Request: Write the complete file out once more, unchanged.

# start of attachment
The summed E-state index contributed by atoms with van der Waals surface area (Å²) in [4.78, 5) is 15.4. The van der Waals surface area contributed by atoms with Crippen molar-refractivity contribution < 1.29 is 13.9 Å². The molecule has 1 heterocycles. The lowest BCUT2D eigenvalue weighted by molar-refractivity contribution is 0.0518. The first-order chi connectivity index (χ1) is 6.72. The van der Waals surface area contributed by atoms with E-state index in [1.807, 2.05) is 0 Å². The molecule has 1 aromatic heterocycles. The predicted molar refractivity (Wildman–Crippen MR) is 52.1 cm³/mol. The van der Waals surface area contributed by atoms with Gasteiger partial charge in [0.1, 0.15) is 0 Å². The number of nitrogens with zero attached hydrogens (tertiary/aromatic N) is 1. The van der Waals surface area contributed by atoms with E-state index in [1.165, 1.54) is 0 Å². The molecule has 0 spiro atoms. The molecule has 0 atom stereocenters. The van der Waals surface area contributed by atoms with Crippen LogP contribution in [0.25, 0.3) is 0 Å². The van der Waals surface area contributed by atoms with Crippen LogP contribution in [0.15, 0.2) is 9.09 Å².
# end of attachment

The summed E-state index contributed by atoms with van der Waals surface area (Å²) in [4.78, 5) is 15.4. The van der Waals surface area contributed by atoms with Crippen molar-refractivity contribution < 1.29 is 13.9 Å². The molecule has 1 heterocycles. The lowest BCUT2D eigenvalue weighted by molar-refractivity contribution is 0.0518. The first-order chi connectivity index (χ1) is 6.72. The van der Waals surface area contributed by atoms with E-state index in [1.807, 2.05) is 0 Å². The molecule has 1 aromatic heterocycles. The predicted molar refractivity (Wildman–Crippen MR) is 52.1 cm³/mol. The van der Waals surface area contributed by atoms with Gasteiger partial charge in [0.1, 0.15) is 0 Å². The number of nitrogens with zero attached hydrogens (tertiary/aromatic N) is 1. The van der Waals surface area contributed by atoms with E-state index in [1.165, 1.54) is 0 Å². The molecule has 0 spiro atoms. The molecule has 0 atom stereocenters. The van der Waals surface area contributed by atoms with Crippen LogP contribution in [0.25, 0.3) is 0 Å². The van der Waals surface area contributed by atoms with Crippen LogP contribution in [0.15, 0.2) is 9.09 Å².